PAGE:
child alone with their emotions.

Last
but not least, academic achievement can also be one of the barrier that many adolescents
have to face these days. In China, a large percentage of students insisted that
they usually feel pressure with their academic performance as their parents
always have a high expectation on them (Kok & Goh, 2011). This pressure
does not appear only in study environments of Chinese students  but also happen in many schools in Korea. Described
by Hong (n.d, as cited in CNN, 2011), a huge number of mistaken thinking about
money and position in society from parents have been poured into Korean
students mind since they were just a little child. Consequently, these students
believe that study is the only way to become success and begin to feel like a burden
if they can not please their parents.

2.3.        
Common
methods of teenage suicide

There
are several suicide methods which were chosen by adolescents to put an end to
their life. Examing the ways of suicide in teenagers, Bridge, Goldstein and
Brent (2006, as cited in Cash & Bridge, 2009)  introduced firearms as the leading method of
suicide for youth in America, followed by asphyxia and self-poisoning. Cash and
Bridge also pointed out that suicide death cases by hanging among adolescents
aged 10 to 14 and 15 to 19 in America between 2003 and 2004 rose significantly
from 0.31 to 0.68 per 100,000 person (119%) and from 1.24 to 1.78 (44%), in
turn. Also, in New Zealand, Youthline (2014) claimed that hanging, suffocation
and asphyxiation were the most common methods of teenage suicide in 2011.”In
this older age group, the primary method chosen by boy is firearms, yet for
girls, the common method is suffocation”, Simon (as cited in Scutti, 2017, para.
21) shared another opinion about the different in ways of suicide between male
and female teenagers in an article published by CNN. Also, in this article,
Tisher (as cited in Scutti, 2017) said that there were a dramatic number of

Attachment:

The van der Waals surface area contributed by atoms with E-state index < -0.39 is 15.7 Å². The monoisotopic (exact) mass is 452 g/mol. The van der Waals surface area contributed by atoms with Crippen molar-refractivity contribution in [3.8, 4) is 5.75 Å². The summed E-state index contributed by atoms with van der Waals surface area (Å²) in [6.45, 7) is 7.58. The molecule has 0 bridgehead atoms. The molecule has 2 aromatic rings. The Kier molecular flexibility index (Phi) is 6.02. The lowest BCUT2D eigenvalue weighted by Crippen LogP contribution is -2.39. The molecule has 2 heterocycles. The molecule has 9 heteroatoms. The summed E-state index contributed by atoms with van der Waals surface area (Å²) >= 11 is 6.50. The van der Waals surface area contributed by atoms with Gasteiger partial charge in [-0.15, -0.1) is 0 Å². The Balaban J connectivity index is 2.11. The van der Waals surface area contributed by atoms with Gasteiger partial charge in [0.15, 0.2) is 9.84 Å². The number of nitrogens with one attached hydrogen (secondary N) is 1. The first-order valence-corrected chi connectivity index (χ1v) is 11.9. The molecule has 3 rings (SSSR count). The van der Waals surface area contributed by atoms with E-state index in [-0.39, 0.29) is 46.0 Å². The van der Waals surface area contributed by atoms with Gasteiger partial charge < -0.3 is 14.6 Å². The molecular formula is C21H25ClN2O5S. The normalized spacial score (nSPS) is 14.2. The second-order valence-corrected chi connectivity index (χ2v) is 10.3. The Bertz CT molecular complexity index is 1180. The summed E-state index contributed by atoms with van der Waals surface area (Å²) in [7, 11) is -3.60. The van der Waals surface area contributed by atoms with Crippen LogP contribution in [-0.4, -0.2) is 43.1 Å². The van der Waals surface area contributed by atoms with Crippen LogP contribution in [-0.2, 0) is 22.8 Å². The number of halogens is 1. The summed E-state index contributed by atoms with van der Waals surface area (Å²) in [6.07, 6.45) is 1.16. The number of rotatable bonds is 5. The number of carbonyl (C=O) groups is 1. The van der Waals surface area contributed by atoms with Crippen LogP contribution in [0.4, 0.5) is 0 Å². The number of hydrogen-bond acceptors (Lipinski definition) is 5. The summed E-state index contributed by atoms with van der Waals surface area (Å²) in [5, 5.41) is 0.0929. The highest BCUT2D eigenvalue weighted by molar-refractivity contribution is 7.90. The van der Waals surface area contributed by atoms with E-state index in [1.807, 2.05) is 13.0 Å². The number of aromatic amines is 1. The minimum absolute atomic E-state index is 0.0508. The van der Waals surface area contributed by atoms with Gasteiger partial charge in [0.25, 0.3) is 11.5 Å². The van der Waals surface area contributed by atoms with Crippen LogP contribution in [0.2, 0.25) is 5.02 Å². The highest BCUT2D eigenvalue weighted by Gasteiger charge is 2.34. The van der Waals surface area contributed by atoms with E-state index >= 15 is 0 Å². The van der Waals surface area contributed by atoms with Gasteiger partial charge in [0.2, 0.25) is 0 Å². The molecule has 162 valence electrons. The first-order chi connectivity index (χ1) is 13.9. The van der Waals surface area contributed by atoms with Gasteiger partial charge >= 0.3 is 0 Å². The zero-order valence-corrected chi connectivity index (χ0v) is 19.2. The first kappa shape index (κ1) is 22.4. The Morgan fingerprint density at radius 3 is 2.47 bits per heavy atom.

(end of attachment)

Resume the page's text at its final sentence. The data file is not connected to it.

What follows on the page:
female adolescents tend to use overdose as a way of suicide.

As
firearms were chosen by many adolescents in suicide actions, Caroll (2017)
shared his own view about the “popular” of this method. He said “most suicides
are impulsive” (para. 13), most of suicide decisions come suddenly and they
these people know that only firearms are “devastatingly efficient” (Caroll,
2017, para.14). According to another statistic of Caroll, over 85% of completed
teenage suicide related to gun while self-poisoning made up much less
percentage. All these figure mean that having access to gun or owning a gun in
house can increase the number of successful suicide cases among young people.

2.4.        
Solutions
for teenage suicide

While
the suicide rates among youth keep increasing and talking about suicide
prevention is difficult, there are still some effective solutions have been found to reduce this problem.
Suicide behavior is still a large taboo subject and not easy to treat in young
people, therefore, it usually requires treatments which different from adults
(Youthline, 2014).

In the survey of Kok and Goh
(2011), they asked 270
youth aged 15-24 about the first person they would talk to when they had
encountered suicide thoughts and the result was surprised everyone. While peers
and family members made up almost 46% and 33% of the answer from these
youngster, respectively, teachers seem to be the least common source. After
viewing this result, it is obviously that peers are the most reliable source of
help and have a significant impact on the thinking of youth as they “serve as
guides and role models” (Kok & Goh, 2011, p. 36).